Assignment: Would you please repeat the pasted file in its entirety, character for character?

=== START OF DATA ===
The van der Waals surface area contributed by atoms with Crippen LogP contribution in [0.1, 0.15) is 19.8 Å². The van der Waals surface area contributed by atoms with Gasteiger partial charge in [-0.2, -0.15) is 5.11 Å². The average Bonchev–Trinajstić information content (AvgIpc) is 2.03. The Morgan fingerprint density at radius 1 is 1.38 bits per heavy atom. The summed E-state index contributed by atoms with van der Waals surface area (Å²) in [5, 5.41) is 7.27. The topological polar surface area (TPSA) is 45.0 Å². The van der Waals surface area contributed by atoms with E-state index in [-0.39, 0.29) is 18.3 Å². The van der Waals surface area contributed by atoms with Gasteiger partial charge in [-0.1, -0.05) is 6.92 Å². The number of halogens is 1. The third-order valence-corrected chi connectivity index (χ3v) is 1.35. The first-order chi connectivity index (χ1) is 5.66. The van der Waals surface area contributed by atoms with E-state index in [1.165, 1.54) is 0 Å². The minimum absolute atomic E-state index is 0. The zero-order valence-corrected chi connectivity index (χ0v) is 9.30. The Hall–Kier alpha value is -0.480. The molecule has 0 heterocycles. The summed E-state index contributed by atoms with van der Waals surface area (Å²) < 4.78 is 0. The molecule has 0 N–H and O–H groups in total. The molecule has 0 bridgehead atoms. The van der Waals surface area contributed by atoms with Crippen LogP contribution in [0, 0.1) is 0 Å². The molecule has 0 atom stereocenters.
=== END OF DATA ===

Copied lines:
The van der Waals surface area contributed by atoms with Crippen LogP contribution in [0.1, 0.15) is 19.8 Å². The van der Waals surface area contributed by atoms with Gasteiger partial charge in [-0.2, -0.15) is 5.11 Å². The average Bonchev–Trinajstić information content (AvgIpc) is 2.03. The Morgan fingerprint density at radius 1 is 1.38 bits per heavy atom. The summed E-state index contributed by atoms with van der Waals surface area (Å²) in [5, 5.41) is 7.27. The topological polar surface area (TPSA) is 45.0 Å². The van der Waals surface area contributed by atoms with E-state index in [-0.39, 0.29) is 18.3 Å². The van der Waals surface area contributed by atoms with Gasteiger partial charge in [-0.1, -0.05) is 6.92 Å². The number of halogens is 1. The third-order valence-corrected chi connectivity index (χ3v) is 1.35. The first-order chi connectivity index (χ1) is 5.66. The van der Waals surface area contributed by atoms with E-state index in [1.165, 1.54) is 0 Å². The minimum absolute atomic E-state index is 0. The zero-order valence-corrected chi connectivity index (χ0v) is 9.30. The Hall–Kier alpha value is -0.480. The molecule has 0 heterocycles. The summed E-state index contributed by atoms with van der Waals surface area (Å²) < 4.78 is 0. The molecule has 0 N–H and O–H groups in total. The molecule has 0 bridgehead atoms. The van der Waals surface area contributed by atoms with Crippen LogP contribution in [0, 0.1) is 0 Å². The molecule has 0 atom stereocenters.